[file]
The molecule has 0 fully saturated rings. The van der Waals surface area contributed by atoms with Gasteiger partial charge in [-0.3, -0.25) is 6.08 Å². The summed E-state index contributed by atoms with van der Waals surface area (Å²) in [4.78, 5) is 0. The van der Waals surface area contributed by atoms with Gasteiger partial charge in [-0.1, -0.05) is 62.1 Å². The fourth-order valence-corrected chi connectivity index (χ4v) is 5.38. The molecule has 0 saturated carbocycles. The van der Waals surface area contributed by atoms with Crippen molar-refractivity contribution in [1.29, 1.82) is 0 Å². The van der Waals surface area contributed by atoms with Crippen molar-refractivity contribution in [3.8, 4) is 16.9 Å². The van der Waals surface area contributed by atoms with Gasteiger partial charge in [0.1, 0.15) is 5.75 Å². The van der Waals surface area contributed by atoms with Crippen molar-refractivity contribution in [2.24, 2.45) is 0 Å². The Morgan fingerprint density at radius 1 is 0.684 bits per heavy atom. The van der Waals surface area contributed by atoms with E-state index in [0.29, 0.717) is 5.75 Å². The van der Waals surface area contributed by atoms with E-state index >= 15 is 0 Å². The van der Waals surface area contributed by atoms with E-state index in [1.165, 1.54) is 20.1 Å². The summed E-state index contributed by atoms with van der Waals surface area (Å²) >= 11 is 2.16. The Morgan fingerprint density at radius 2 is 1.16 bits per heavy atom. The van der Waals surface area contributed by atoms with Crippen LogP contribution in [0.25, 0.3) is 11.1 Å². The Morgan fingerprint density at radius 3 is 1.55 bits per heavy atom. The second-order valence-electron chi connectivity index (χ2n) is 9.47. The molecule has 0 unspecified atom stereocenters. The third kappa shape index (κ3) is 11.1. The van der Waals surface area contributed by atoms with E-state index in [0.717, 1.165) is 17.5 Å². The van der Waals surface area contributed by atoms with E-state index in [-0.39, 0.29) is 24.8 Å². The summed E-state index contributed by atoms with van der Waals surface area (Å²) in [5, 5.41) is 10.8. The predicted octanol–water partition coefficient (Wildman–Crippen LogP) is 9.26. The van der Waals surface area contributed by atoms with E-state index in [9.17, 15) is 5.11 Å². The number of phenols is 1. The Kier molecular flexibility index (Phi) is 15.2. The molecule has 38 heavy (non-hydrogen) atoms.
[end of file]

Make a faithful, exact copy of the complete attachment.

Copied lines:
The molecule has 0 fully saturated rings. The van der Waals surface area contributed by atoms with Gasteiger partial charge in [-0.3, -0.25) is 6.08 Å². The summed E-state index contributed by atoms with van der Waals surface area (Å²) in [4.78, 5) is 0. The van der Waals surface area contributed by atoms with Gasteiger partial charge in [-0.1, -0.05) is 62.1 Å². The fourth-order valence-corrected chi connectivity index (χ4v) is 5.38. The molecule has 0 saturated carbocycles. The van der Waals surface area contributed by atoms with Crippen molar-refractivity contribution in [1.29, 1.82) is 0 Å². The van der Waals surface area contributed by atoms with Crippen molar-refractivity contribution in [3.8, 4) is 16.9 Å². The van der Waals surface area contributed by atoms with Gasteiger partial charge in [0.1, 0.15) is 5.75 Å². The van der Waals surface area contributed by atoms with Crippen molar-refractivity contribution in [2.24, 2.45) is 0 Å². The Morgan fingerprint density at radius 1 is 0.684 bits per heavy atom. The van der Waals surface area contributed by atoms with E-state index in [0.29, 0.717) is 5.75 Å². The van der Waals surface area contributed by atoms with E-state index >= 15 is 0 Å². The van der Waals surface area contributed by atoms with E-state index in [1.165, 1.54) is 20.1 Å². The summed E-state index contributed by atoms with van der Waals surface area (Å²) >= 11 is 2.16. The Morgan fingerprint density at radius 2 is 1.16 bits per heavy atom. The van der Waals surface area contributed by atoms with Crippen LogP contribution in [0.25, 0.3) is 11.1 Å². The Morgan fingerprint density at radius 3 is 1.55 bits per heavy atom. The second-order valence-electron chi connectivity index (χ2n) is 9.47. The molecule has 0 unspecified atom stereocenters. The third kappa shape index (κ3) is 11.1. The van der Waals surface area contributed by atoms with E-state index in [0.717, 1.165) is 17.5 Å². The van der Waals surface area contributed by atoms with E-state index in [-0.39, 0.29) is 24.8 Å². The summed E-state index contributed by atoms with van der Waals surface area (Å²) in [5, 5.41) is 10.8. The predicted octanol–water partition coefficient (Wildman–Crippen LogP) is 9.26. The van der Waals surface area contributed by atoms with E-state index in [9.17, 15) is 5.11 Å². The number of phenols is 1. The Kier molecular flexibility index (Phi) is 15.2. The molecule has 38 heavy (non-hydrogen) atoms.